Editor's note: Yahoo! Sports will examine the offseason of every MLB team before spring training begins in mid-February. Our series continues with the Colorado Rockies.
2010 record: 83-79
Finish: Third place, NL West
Final 2010 payroll: $88 million
Estimated payroll on opening day: $82 million
The biggest spending splurge in baseball this offseason didn’t add a free agent. It didn’t involve a trade. Instead, it will keep one player in a Rockies uniform through 2017 and another through 2020. Undeterred by the folly of previous lucrative long-term deals given to Mike Hampton(notes), Denny Neagle and Todd Helton(notes), the Rockies committed $237.75 million to shortstop Troy Tulowitzki(notes) and right fielder Carlos Gonzalez(notes).
Tulowitzki will get $157.75 million over 10 years and Gonzalez will get $80 million over seven. Certainly, the two offensive and defensive juggernauts are the backbone of the lineup. No doubt, they are two of the best young players in the game. But while many mid-market teams plan to cut loose premier players when they reach free agency (see Brewers and Prince Fielder(notes)), Colorado has ensured their stars will become franchise icons.
Meanwhile, most teammates of Tulowitzki and Gonzalez will be paid relative peanuts, especially when 2017 rolls around and they are each getting $20 million.
Asked by the Denver Post whether the contracts painted the club into a corner, owner Dick Monfort said "no" five times, then added, "We've painted ourselves into a position where we have to develop. We have to have young players who come up."
Problem is, Colorado doesn’t have an abundance of top prospects, at least not many close to big league ready. Left-handed starters Tyler Matzek and Christian Friedrich(notes) are probably the best prospects, but both need more seasoning. To fill gaps in the short term, GM Dan O’Dowd traded for reliever Matt Lindstrom(notes), and signed the versatile Ty Wigginton(notes), re-signed pinch-hitter Jason Giambi(notes) and took a flyer on infielders Jose Lopez(notes) and Joe Crede(notes). Also, pitcher Felipe Paulino(notes) was acquired from the Astros for infielder Clint Barmes(notes).
The staggering salary numbers associated with Tulowitzki and Gonzalez won’t break the bank soon. For 2011, both are on the cheap: Tulo will be paid $5.5 million and Gonzalez will get only $1 million. Payroll spiked last year to $84.2 million by season’s end – a 60-percent increase from the Rockies’ World Series run in 2007 – and will be around that figure again.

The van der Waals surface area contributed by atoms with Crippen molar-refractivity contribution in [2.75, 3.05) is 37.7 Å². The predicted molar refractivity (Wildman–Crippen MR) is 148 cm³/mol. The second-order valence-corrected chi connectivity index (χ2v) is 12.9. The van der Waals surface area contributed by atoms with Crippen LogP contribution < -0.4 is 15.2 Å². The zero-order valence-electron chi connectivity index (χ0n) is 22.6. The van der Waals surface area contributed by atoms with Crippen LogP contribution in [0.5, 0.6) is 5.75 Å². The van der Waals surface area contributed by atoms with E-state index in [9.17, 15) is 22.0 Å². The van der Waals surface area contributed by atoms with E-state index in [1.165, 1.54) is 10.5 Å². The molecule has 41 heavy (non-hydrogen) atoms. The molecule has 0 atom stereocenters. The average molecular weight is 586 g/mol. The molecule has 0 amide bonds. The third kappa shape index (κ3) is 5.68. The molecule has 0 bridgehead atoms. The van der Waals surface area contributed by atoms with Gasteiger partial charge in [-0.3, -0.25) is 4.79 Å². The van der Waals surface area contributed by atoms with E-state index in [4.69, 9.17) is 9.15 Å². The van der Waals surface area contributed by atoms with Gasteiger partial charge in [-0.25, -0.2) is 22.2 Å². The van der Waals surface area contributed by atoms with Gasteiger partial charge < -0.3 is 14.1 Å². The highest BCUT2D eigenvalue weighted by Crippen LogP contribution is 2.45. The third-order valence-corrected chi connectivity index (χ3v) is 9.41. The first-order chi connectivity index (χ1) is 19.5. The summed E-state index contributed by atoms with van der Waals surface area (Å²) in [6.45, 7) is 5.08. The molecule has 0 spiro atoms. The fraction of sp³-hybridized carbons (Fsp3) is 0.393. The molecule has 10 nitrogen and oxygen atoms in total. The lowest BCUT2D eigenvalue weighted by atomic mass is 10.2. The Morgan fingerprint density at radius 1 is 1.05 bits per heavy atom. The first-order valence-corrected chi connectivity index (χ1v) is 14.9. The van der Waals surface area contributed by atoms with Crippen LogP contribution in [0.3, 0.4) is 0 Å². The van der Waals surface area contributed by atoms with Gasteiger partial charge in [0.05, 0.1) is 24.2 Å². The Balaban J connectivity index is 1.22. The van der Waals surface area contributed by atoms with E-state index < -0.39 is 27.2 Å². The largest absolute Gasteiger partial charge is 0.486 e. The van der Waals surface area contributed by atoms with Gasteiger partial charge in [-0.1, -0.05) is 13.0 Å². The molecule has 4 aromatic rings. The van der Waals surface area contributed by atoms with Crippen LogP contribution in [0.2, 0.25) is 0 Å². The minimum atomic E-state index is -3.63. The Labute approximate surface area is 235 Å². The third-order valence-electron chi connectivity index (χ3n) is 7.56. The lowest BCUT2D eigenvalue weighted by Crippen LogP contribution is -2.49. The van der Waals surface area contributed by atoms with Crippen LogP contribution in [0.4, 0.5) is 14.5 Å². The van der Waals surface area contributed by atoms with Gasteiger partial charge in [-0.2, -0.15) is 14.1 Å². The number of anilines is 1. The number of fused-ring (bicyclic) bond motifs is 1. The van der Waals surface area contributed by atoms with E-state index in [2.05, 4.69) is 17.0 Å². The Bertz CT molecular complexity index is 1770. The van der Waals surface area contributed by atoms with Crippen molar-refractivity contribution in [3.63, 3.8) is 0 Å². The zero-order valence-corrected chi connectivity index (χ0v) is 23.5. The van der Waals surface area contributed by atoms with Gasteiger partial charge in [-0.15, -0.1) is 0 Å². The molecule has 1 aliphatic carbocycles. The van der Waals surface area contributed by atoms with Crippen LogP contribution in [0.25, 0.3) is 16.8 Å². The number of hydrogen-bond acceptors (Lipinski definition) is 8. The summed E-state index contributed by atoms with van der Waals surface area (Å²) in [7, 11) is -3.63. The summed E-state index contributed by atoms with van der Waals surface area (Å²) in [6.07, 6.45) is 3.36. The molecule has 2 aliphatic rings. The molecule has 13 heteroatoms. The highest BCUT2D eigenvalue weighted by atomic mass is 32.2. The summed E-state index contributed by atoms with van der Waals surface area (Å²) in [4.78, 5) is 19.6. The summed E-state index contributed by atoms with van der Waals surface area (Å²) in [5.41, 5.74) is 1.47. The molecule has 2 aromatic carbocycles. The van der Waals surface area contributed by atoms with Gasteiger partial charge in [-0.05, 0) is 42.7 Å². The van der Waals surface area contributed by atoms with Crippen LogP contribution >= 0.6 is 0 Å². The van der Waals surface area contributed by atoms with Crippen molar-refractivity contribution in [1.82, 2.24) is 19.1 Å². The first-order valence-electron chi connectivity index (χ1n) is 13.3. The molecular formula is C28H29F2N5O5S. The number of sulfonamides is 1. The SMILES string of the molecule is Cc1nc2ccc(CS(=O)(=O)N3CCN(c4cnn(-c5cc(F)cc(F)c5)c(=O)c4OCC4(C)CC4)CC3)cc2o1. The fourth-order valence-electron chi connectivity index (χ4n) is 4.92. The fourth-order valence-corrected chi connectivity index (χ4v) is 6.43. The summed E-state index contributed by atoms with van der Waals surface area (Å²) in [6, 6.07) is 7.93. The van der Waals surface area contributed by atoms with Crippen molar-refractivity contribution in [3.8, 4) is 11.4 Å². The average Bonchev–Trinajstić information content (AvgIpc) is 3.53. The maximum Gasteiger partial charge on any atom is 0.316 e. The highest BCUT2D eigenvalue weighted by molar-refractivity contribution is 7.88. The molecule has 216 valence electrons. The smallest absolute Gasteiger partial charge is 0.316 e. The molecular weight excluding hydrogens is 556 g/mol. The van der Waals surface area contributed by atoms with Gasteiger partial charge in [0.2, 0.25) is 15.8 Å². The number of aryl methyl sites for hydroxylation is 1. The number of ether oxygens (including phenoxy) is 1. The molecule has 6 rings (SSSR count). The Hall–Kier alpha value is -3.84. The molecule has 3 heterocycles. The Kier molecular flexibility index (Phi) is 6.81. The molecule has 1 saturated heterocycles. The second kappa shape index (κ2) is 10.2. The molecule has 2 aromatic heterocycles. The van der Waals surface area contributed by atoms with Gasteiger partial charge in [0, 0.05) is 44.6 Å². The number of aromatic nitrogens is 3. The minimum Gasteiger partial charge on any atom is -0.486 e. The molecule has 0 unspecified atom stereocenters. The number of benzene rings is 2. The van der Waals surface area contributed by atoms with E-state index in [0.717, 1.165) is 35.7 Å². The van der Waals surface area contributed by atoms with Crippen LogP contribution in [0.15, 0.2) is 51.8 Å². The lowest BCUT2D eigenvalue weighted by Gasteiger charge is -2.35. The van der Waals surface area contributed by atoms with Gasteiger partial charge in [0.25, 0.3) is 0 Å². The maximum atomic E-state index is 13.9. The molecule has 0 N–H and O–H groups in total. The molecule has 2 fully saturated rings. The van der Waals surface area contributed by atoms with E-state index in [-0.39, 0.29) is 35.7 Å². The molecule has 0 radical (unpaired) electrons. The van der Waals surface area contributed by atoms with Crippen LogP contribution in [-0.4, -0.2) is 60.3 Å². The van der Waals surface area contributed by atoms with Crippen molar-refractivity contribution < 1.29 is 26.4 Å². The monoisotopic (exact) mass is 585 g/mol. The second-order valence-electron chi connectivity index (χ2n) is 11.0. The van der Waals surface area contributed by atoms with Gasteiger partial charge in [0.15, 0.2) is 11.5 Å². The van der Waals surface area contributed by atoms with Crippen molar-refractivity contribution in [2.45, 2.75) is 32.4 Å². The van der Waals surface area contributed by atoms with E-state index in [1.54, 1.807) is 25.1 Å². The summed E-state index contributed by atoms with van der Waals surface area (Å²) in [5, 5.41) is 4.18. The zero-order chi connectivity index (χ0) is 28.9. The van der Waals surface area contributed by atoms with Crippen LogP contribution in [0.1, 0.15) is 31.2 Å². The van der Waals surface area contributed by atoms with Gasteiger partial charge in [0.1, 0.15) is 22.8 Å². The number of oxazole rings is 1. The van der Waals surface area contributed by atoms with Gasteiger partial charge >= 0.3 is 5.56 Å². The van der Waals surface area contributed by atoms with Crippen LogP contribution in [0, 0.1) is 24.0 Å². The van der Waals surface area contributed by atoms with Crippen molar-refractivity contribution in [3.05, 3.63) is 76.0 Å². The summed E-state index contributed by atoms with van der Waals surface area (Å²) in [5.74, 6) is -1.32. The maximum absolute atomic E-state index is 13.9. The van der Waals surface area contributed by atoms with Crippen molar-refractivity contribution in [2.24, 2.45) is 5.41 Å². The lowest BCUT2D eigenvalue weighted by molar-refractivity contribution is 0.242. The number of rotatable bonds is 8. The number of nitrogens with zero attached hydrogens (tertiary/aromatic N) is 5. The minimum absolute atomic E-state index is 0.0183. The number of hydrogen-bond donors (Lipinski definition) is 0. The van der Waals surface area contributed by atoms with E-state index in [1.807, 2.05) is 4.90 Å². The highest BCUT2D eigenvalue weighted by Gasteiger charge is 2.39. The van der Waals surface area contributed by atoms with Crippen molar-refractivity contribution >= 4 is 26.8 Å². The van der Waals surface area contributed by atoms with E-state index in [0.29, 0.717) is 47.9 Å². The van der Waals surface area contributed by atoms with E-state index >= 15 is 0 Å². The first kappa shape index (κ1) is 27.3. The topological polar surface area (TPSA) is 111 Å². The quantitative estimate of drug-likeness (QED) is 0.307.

The Rockies aren’t significantly better than last season, at least not yet. They made their usual September surge, briefly turning the NL West into a three-team race until retreating dramatically down the stretch and losing nine of their last 10 games. Many observers blamed the third-place finish on O’Dowd’s inability to pull the trigger at the trading deadline after exploring deals for Derrek Lee(notes), Dan Haren(notes) and Ted Lilly(notes), among others.
Offense hasn’t been a problem and likely won’t be again. The Rockies finished in the top four in the National League in most hitting categories. Pitching, however, could be even more problematic than last season, when the team ERA ranked 12th in the league. Ace Ubaldo Jimenez(notes) will be hard-pressed to duplicate his success of 2010, and live-armed Jorge De La Rosa(notes) – re-signed through 2012 with a player option for 2013 – is inconsistent. Aaron Cook(notes) might be reaching the end and Jason Hammel(notes) is decidedly average. Youngster Jhoulys Chacin(notes) is being counted upon for continued improvement until Matzek and Friedrich are ready.
The Rockies like several hitting prospects on the horizon, especially corner infielder Nolan Arenado, shortstop Chris Nelson(notes) and outfielder Kyle Parker. Ideally, they will make an impact in the major leagues in a couple of years, right about the time the big bucks kick in for Tulowitzki and Gonzalez.
Rockies in haiku
Tulo and CarGo
We do wed to Denver, raise
A glass of Coors Light
Next: Philadelphia Phillies